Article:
Last year, Michael Liebreich, founder and chairman of the advisory board for Bloomberg New Energy Finance, stood in front of a packed room at the BNEF ‘s Future of Energy Global Summit and spoke about the record investment in clean energy in 2015.
The streak would not last. Global investment in clean energy in 2016 was down 17 percent overall, according to BNEF, driven by the slow down of the Chinese economy and technology cost reductions.
Despite the global downturn of cleantech investment in 2016 and concerns about changing political winds in the U.S., decarbonization is happening and momentum is accelerating on various fronts, according to Liebreich and others at this year's Future of Energy summit.
This decidedly upbeat outlook was driven by the economics of renewables. Cost considerations by both utilities and customers are driving adoption of clean energy all over the world. Renewable energy installations are up in 2016 overall and investment in renewables out-invests fossil fuels by two to one. “This is not alternative energy,” said Liebreich.
Green bonds, a market nonexistent about a decade ago, will be $123 billion this year according to BNEF, and could reach $150 billion, according to the Climate Bonds Initiative.
Last November, Bank of America launched a single $1 billion green bond, nearly double the size of its previous bond of $600 million in 2015, and it underwrites scores of others. “We practice what we preach,” said Raymond Wood, managing director, global head of power, utilities and renewables at Bank of America.
Beyond investment, the decoupling of the American economy from energy use also means that the U.S. is halfway to meeting its near-term Paris climate goals, according to Liebreich. As the U.S. has decarbonized, electricity and gas prices are down 20 percent in the past eight years, he noted.
Liebreich wasn’t the only one with a positive view. “Maybe we should approach this and say the glass is half full,” said Michael Bloomberg, billionaire and former New York mayor, of action on climate change while pitching his new book, Climate of Hope, co-written with former Sierra Club executive director Carl Pope.
The next four to eight years will provide “an age of plenty on steroids,” Liebreich said of the energy landscape. Cheap wind, solar, gas, coal and oil are a reality across much of the globe and energy storage costs are falling. Simply put: energy efficiency technologies and falling costs of renewables can drive decarbonization based on economics, and changes at the federal level in the U.S. will have limited impact, many at the summit argued.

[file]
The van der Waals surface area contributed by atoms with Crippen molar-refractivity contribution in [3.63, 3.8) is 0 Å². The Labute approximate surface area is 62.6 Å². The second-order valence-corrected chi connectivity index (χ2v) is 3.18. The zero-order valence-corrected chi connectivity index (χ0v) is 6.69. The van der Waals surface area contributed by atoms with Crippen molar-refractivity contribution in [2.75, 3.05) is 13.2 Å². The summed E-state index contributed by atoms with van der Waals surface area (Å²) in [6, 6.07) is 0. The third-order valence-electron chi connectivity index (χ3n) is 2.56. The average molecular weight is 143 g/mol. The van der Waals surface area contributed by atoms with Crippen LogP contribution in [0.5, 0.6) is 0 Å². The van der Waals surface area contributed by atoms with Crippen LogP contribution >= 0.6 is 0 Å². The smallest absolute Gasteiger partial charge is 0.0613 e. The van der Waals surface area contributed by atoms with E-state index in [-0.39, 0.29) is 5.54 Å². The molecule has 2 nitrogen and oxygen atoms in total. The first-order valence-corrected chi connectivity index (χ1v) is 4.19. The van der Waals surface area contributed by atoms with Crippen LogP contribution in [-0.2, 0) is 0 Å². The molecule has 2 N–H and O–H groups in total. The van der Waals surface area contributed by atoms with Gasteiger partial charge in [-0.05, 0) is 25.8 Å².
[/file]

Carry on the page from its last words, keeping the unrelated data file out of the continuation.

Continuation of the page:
But cheap everything can also complicate the ability to radically decarbonize growing global economies. “It doesn’t matter how much you turn up the renewables nob, it’s very difficult to remove the last fossil fuels,” said Liebreich. That is particularly true in some developing nations where coal is still coming online at an impressive clip. Even so, in India, for example, some solar projects are coming in with prices cheaper than coal already.
In developed nations, the key will be turning electricity capacity markets into demand-led flexibility markets, asserts Liebreich. The problem with capacity markets, as most are structured, is that they can lead to over provisioning with inflexible load and are not incentivized to reduce peak demand. The conversation on energy market reform is already happening in some places, but there is still a long way to go.
“We need to work harder on the markets and then let the markets do the work,” said Auke Lont, CEO of Statnett, Norway’s grid operator.
Even with the monumental challenge of electricity market reform worldwide, significantly decarbonizing the electricity sector is probably the easy part. To meet Paris climate goals, everything else — and transportation in particular — needs to decarbonize.
On the personal transportation front, Liebreich is also upbeat, though. “We’re very bullish,” he said. In particular, he said that once the sticker price of an electric vehicle is the same as an internal combustion engine vehicle, EVs and plug-in hybrids could meet 40 percent market share of new vehicles within five years. BNEF estimates that happening between 2025 and 2030. “This stuff can change fast,” he said.